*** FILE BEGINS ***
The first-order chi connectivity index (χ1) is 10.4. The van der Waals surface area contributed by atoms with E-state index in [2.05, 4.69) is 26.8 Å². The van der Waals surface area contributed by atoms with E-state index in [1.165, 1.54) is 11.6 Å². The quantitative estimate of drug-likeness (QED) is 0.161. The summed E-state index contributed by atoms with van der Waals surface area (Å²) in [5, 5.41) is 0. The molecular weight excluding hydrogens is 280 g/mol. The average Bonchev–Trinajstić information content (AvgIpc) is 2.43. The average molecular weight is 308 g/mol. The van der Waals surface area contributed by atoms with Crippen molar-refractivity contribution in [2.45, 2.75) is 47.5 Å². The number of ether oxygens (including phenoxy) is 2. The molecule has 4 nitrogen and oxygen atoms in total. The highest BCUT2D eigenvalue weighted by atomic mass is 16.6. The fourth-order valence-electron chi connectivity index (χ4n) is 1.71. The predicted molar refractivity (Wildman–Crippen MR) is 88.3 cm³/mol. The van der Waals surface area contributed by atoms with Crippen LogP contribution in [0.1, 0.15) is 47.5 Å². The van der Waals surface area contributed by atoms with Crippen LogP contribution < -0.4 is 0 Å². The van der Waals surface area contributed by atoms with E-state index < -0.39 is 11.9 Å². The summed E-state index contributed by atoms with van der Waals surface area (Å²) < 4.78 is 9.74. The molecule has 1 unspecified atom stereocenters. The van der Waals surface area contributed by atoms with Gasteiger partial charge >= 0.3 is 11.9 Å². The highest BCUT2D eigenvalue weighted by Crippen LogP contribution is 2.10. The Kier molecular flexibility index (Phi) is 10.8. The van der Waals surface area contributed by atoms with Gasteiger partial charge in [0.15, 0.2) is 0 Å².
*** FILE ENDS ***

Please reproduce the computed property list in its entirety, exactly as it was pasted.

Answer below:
The first-order chi connectivity index (χ1) is 10.4. The van der Waals surface area contributed by atoms with E-state index in [2.05, 4.69) is 26.8 Å². The van der Waals surface area contributed by atoms with E-state index in [1.165, 1.54) is 11.6 Å². The quantitative estimate of drug-likeness (QED) is 0.161. The summed E-state index contributed by atoms with van der Waals surface area (Å²) in [5, 5.41) is 0. The molecular weight excluding hydrogens is 280 g/mol. The average Bonchev–Trinajstić information content (AvgIpc) is 2.43. The average molecular weight is 308 g/mol. The van der Waals surface area contributed by atoms with Crippen molar-refractivity contribution in [2.45, 2.75) is 47.5 Å². The number of ether oxygens (including phenoxy) is 2. The molecule has 4 nitrogen and oxygen atoms in total. The highest BCUT2D eigenvalue weighted by atomic mass is 16.6. The fourth-order valence-electron chi connectivity index (χ4n) is 1.71. The predicted molar refractivity (Wildman–Crippen MR) is 88.3 cm³/mol. The van der Waals surface area contributed by atoms with Crippen LogP contribution in [0.1, 0.15) is 47.5 Å². The van der Waals surface area contributed by atoms with Crippen LogP contribution < -0.4 is 0 Å². The van der Waals surface area contributed by atoms with E-state index < -0.39 is 11.9 Å². The summed E-state index contributed by atoms with van der Waals surface area (Å²) < 4.78 is 9.74. The molecule has 1 unspecified atom stereocenters. The van der Waals surface area contributed by atoms with Gasteiger partial charge >= 0.3 is 11.9 Å². The highest BCUT2D eigenvalue weighted by Crippen LogP contribution is 2.10. The Kier molecular flexibility index (Phi) is 10.8. The van der Waals surface area contributed by atoms with Gasteiger partial charge in [0.15, 0.2) is 0 Å².